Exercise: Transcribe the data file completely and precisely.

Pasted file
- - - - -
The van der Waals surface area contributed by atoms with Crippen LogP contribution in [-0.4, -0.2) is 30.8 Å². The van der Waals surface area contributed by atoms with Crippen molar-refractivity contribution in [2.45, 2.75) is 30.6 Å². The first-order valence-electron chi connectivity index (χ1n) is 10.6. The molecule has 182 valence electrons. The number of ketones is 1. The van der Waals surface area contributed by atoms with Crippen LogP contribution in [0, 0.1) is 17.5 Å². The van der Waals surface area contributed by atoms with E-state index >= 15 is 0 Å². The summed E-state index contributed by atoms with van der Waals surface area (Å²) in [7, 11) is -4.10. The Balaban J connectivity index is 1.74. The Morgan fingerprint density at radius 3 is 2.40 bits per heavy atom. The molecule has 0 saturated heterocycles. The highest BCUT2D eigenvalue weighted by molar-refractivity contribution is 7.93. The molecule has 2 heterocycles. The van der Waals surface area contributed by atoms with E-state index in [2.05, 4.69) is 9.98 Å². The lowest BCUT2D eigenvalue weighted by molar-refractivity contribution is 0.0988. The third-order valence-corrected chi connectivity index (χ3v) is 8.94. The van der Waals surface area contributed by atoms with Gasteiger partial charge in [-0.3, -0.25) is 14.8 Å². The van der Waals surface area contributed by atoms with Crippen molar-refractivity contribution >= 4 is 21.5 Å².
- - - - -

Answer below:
The van der Waals surface area contributed by atoms with Crippen LogP contribution in [-0.4, -0.2) is 30.8 Å². The van der Waals surface area contributed by atoms with Crippen molar-refractivity contribution in [2.45, 2.75) is 30.6 Å². The first-order valence-electron chi connectivity index (χ1n) is 10.6. The molecule has 182 valence electrons. The number of ketones is 1. The van der Waals surface area contributed by atoms with Crippen LogP contribution in [0, 0.1) is 17.5 Å². The van der Waals surface area contributed by atoms with E-state index >= 15 is 0 Å². The summed E-state index contributed by atoms with van der Waals surface area (Å²) in [7, 11) is -4.10. The Balaban J connectivity index is 1.74. The Morgan fingerprint density at radius 3 is 2.40 bits per heavy atom. The molecule has 0 saturated heterocycles. The highest BCUT2D eigenvalue weighted by molar-refractivity contribution is 7.93. The molecule has 2 heterocycles. The van der Waals surface area contributed by atoms with E-state index in [2.05, 4.69) is 9.98 Å². The lowest BCUT2D eigenvalue weighted by molar-refractivity contribution is 0.0988. The third-order valence-corrected chi connectivity index (χ3v) is 8.94. The van der Waals surface area contributed by atoms with Gasteiger partial charge in [-0.3, -0.25) is 14.8 Å². The van der Waals surface area contributed by atoms with Crippen molar-refractivity contribution >= 4 is 21.5 Å².